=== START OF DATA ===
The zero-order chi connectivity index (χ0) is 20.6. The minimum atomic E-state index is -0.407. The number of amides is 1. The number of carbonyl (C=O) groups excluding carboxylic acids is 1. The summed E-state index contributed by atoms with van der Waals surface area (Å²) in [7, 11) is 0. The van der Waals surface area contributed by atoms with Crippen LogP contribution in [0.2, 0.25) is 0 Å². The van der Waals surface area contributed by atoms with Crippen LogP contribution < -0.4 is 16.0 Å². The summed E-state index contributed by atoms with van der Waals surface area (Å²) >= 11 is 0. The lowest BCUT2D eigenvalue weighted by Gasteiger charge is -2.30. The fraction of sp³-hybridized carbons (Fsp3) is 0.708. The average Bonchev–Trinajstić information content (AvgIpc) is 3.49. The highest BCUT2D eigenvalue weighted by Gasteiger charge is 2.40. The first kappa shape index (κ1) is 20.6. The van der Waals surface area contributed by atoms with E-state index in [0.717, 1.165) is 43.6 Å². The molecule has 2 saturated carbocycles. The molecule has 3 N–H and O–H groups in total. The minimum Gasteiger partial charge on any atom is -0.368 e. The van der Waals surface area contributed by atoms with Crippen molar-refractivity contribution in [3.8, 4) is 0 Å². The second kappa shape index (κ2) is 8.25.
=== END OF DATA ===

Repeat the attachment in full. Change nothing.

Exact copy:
The zero-order chi connectivity index (χ0) is 20.6. The minimum atomic E-state index is -0.407. The number of amides is 1. The number of carbonyl (C=O) groups excluding carboxylic acids is 1. The summed E-state index contributed by atoms with van der Waals surface area (Å²) in [7, 11) is 0. The van der Waals surface area contributed by atoms with Crippen LogP contribution in [0.2, 0.25) is 0 Å². The van der Waals surface area contributed by atoms with Crippen LogP contribution < -0.4 is 16.0 Å². The summed E-state index contributed by atoms with van der Waals surface area (Å²) >= 11 is 0. The lowest BCUT2D eigenvalue weighted by Gasteiger charge is -2.30. The fraction of sp³-hybridized carbons (Fsp3) is 0.708. The average Bonchev–Trinajstić information content (AvgIpc) is 3.49. The highest BCUT2D eigenvalue weighted by Gasteiger charge is 2.40. The first kappa shape index (κ1) is 20.6. The van der Waals surface area contributed by atoms with E-state index in [0.717, 1.165) is 43.6 Å². The molecule has 2 saturated carbocycles. The molecule has 3 N–H and O–H groups in total. The minimum Gasteiger partial charge on any atom is -0.368 e. The van der Waals surface area contributed by atoms with Crippen molar-refractivity contribution in [3.8, 4) is 0 Å². The second kappa shape index (κ2) is 8.25.